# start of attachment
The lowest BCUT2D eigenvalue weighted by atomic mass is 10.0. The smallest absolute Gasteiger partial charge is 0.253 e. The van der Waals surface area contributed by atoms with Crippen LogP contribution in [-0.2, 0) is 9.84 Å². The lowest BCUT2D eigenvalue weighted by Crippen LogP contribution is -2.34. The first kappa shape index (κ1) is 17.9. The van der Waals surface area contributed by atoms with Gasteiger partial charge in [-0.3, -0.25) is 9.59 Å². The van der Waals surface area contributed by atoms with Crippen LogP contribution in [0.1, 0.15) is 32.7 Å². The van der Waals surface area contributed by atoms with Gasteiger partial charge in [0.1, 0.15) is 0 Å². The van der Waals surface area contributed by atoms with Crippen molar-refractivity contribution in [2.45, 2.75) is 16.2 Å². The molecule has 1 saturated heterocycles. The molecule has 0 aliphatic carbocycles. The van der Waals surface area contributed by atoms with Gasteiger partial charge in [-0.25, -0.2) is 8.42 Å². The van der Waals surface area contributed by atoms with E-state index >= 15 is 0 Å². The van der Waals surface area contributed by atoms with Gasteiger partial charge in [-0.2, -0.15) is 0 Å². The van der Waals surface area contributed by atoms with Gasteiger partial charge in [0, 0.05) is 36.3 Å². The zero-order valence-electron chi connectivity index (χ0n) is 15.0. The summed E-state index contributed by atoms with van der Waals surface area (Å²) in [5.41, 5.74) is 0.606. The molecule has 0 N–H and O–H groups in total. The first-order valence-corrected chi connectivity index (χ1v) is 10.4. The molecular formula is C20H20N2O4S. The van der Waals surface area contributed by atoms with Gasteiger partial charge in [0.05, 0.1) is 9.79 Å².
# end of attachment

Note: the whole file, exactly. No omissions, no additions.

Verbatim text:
The lowest BCUT2D eigenvalue weighted by atomic mass is 10.0. The smallest absolute Gasteiger partial charge is 0.253 e. The van der Waals surface area contributed by atoms with Crippen LogP contribution in [-0.2, 0) is 9.84 Å². The lowest BCUT2D eigenvalue weighted by Crippen LogP contribution is -2.34. The first kappa shape index (κ1) is 17.9. The van der Waals surface area contributed by atoms with Gasteiger partial charge in [-0.3, -0.25) is 9.59 Å². The van der Waals surface area contributed by atoms with Crippen LogP contribution in [0.1, 0.15) is 32.7 Å². The van der Waals surface area contributed by atoms with Gasteiger partial charge in [0.1, 0.15) is 0 Å². The van der Waals surface area contributed by atoms with Crippen molar-refractivity contribution in [2.45, 2.75) is 16.2 Å². The molecule has 1 saturated heterocycles. The molecule has 0 aliphatic carbocycles. The van der Waals surface area contributed by atoms with Gasteiger partial charge in [-0.25, -0.2) is 8.42 Å². The van der Waals surface area contributed by atoms with E-state index >= 15 is 0 Å². The van der Waals surface area contributed by atoms with Gasteiger partial charge in [-0.2, -0.15) is 0 Å². The van der Waals surface area contributed by atoms with Gasteiger partial charge in [0, 0.05) is 36.3 Å². The zero-order valence-electron chi connectivity index (χ0n) is 15.0. The summed E-state index contributed by atoms with van der Waals surface area (Å²) in [5.41, 5.74) is 0.606. The molecule has 0 N–H and O–H groups in total. The first-order valence-corrected chi connectivity index (χ1v) is 10.4. The molecular formula is C20H20N2O4S. The van der Waals surface area contributed by atoms with Gasteiger partial charge in [0.05, 0.1) is 9.79 Å².